In a major development, the appellate court reversed Beach Break’s victory on summary judgment, and also ordered the trial court to grant Lowell a hearing for potential restitution. However, in later proceedings, the trial court refused to grant Lowell a restitution hearing because Lowell had not sought such relief in his answer or by a separate Cross-Complaint. The trial court then allowed Beach Break to dismiss the action.  The case looked over again; but again Lowell appealed.  The appellate court reversed and held that Lowell was entitled to a restitution hearing, including because the prior appellate court had ordered it.  The court explained that receiving such a hearing is an equitable right that exists independently of whether the party had actually requested restitution in its pleadings.  Moreover, Beach Break was not allowed to avoid the potential of a restitutionary remedy by dismissing the case. In reversing the dismissal, the appellate court noted that it was not holding that Lowell was entitled to restitution, only that he was entitled to a hearing on the issue.  The actual right to restitution following reversal on appeal is left to the trial court's judicial discretion.

For further information, please contact Ruzicka, Wallace & Coughlin, LLP at (949) 748-3600; website: www.rwclegal.com.

The law firm of Ruzicka, Wallace & Coughlin, LLP represents landlords, property management companies, institutional and private lenders, employers and insurance companies throughout the State of California in real estate, business and employment litigation. The information provided herein is for general interest only and should not be relied upon or construed as legal advice.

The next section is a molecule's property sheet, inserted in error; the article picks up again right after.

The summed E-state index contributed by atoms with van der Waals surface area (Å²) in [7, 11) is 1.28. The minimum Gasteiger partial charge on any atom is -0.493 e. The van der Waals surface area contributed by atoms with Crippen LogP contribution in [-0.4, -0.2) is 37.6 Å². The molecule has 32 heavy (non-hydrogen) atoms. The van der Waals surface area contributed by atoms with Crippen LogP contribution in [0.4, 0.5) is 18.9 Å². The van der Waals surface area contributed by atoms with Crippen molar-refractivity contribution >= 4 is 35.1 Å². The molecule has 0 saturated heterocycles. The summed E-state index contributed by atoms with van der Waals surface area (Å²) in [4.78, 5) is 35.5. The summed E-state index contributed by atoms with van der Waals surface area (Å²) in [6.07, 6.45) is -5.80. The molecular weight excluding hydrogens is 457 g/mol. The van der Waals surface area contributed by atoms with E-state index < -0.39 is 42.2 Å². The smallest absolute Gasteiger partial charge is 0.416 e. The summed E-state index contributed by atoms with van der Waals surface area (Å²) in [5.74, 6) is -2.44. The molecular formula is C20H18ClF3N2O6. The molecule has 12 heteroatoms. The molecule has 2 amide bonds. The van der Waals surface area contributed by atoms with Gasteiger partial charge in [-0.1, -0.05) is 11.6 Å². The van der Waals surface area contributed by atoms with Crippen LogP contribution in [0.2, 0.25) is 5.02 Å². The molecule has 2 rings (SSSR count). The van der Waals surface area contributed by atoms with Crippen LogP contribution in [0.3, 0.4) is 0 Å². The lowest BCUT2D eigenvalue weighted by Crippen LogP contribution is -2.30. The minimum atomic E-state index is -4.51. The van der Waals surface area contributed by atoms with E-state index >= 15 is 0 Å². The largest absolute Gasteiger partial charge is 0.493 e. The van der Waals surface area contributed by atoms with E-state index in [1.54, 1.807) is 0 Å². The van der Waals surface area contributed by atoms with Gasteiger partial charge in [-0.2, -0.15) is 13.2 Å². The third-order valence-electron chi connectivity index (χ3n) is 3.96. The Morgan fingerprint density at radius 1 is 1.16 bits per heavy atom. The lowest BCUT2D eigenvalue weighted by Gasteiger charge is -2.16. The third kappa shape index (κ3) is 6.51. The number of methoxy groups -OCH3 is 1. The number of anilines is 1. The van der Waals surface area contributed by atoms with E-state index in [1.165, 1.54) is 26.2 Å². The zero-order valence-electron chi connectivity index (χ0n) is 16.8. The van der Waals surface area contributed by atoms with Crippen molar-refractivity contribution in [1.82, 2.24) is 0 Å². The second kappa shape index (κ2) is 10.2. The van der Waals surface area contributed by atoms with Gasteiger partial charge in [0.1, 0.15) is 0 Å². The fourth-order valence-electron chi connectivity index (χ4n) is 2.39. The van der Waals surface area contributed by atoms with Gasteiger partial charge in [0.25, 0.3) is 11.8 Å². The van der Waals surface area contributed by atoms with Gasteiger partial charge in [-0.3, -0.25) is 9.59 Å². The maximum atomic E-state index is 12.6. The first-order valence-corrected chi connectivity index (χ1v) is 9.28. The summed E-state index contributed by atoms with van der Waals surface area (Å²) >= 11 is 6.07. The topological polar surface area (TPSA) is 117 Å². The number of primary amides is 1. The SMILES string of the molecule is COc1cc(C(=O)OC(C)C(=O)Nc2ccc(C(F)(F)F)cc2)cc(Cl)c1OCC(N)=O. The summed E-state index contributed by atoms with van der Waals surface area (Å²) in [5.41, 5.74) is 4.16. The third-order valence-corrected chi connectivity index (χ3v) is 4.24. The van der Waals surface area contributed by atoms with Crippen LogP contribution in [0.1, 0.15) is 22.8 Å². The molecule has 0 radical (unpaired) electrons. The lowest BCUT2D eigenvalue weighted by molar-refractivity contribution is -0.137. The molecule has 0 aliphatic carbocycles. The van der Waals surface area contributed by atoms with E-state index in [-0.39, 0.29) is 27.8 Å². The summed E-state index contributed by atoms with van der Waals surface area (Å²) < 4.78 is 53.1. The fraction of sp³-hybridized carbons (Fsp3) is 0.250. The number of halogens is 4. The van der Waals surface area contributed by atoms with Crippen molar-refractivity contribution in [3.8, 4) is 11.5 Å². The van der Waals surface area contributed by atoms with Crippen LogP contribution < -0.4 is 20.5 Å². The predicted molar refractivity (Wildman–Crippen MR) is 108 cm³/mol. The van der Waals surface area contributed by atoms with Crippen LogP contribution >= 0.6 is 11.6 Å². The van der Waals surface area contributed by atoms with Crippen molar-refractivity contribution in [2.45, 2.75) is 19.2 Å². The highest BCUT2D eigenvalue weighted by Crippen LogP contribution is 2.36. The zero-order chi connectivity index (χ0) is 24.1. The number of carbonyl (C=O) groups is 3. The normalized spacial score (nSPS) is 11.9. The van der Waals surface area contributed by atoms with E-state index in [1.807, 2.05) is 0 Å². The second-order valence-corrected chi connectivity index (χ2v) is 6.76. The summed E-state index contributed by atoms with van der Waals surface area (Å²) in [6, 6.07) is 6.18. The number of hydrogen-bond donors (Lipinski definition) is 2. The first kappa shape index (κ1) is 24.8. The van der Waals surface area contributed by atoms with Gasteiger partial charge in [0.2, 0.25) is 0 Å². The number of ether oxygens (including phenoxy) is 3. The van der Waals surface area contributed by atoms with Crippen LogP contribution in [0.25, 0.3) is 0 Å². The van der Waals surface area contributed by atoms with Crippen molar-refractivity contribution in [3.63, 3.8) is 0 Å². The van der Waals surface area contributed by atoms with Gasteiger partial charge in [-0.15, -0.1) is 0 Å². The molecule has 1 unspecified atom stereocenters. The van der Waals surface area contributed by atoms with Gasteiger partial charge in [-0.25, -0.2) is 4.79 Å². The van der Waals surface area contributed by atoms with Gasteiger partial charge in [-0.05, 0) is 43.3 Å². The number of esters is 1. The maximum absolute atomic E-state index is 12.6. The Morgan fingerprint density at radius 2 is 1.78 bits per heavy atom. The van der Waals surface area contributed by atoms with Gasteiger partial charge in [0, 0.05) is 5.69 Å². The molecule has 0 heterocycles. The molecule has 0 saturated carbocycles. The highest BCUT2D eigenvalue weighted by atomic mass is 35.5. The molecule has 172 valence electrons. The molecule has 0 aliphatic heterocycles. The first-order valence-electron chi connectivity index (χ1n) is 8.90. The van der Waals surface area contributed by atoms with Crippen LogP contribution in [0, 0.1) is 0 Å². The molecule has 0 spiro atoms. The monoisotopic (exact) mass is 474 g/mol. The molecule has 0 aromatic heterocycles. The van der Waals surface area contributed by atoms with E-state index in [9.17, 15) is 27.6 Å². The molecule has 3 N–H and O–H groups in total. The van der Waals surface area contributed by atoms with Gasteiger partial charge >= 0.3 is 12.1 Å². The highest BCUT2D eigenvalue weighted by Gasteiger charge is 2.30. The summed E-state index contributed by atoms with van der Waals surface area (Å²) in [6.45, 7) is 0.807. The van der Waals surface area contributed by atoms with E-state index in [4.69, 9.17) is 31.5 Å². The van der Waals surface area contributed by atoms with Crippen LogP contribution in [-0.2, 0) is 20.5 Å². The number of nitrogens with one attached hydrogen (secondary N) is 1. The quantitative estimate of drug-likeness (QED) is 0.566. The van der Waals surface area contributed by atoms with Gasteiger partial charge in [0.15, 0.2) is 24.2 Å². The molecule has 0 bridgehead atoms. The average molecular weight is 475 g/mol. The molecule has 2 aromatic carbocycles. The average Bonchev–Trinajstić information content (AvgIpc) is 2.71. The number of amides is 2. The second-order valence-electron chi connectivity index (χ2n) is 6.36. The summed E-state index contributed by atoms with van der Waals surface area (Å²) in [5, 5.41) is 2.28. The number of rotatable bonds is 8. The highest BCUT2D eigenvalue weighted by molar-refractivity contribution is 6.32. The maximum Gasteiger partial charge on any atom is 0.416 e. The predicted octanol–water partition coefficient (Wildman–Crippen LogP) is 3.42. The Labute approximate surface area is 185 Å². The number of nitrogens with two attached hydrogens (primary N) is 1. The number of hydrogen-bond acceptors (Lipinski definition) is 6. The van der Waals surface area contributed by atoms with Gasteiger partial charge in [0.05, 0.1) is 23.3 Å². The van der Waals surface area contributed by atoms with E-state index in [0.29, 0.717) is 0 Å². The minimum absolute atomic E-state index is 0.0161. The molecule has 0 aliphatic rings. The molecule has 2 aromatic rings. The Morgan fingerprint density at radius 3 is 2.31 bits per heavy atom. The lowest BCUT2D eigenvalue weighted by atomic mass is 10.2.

© 2016 Ruzicka, Wallace & Coughlin, LLP.
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California Supreme Court Clarifies That The Purchaser of Real Property At a Foreclosure Sale Must Wait For The Foreclosure Deed To Be Recorded Before Serving a Notice to Quit

On November 30, 2016, the California Supreme Court ordered published the opinion of the Appellate Division of the Superior Court of San Diego in U.S. Financial, L.P. v. Michael McLitus, which held that title is not perfected for purpose of California’s post-foreclosure eviction statute until the foreclosure deed has been recorded.

Code of Civil Procedure section 1161a permits the purchaser of real property at a foreclosure sale to evict the former owners where: (1) “…the property has been sold in accordance with Section 2924 of the Civil Code, under a power of sale contained in a deed of trust executed by such person, or a person under whom such person claims, and the title under the sale has been duly perfected”, (2) the former owners have been served with a three day notice to quit, and (3) the former owners continue in possession of the property. (Code Civ. Proc., § 1161a, subd (b)(3))

The legal issue decided in this case is whether a foreclosure purchaser must wait for the foreclosure deed (known as a “Trustee’s Deed Upon Sale” or “Trustee’s Deed”) to be recorded before serving a notice to quit.

Various arguments have been advanced as to why the foreclosure purchaser does not need to wait for the foreclosure deed to be recorded before serving a notice to quit. One such argument is that the foreclosure statutes state that “The trustee’s sale shall be … deemed perfect as of 8 a.m. on the actual date of the sale if the trustee’s deed is recorded within 15 calendar days after the sale….” (Civil Code § 2924h) Under this argument, as long as the foreclosure deed is recorded within 15 days of the foreclosure sale, it is proper to serve a three day notice as soon as the foreclosure sale is completed. Another argument is that Code of Civil Procedure 1161a does not specify the order of when title must be perfected and the notice must be served; so, as long as both occur before the filing of an eviction, the requirements of the eviction statute have been met.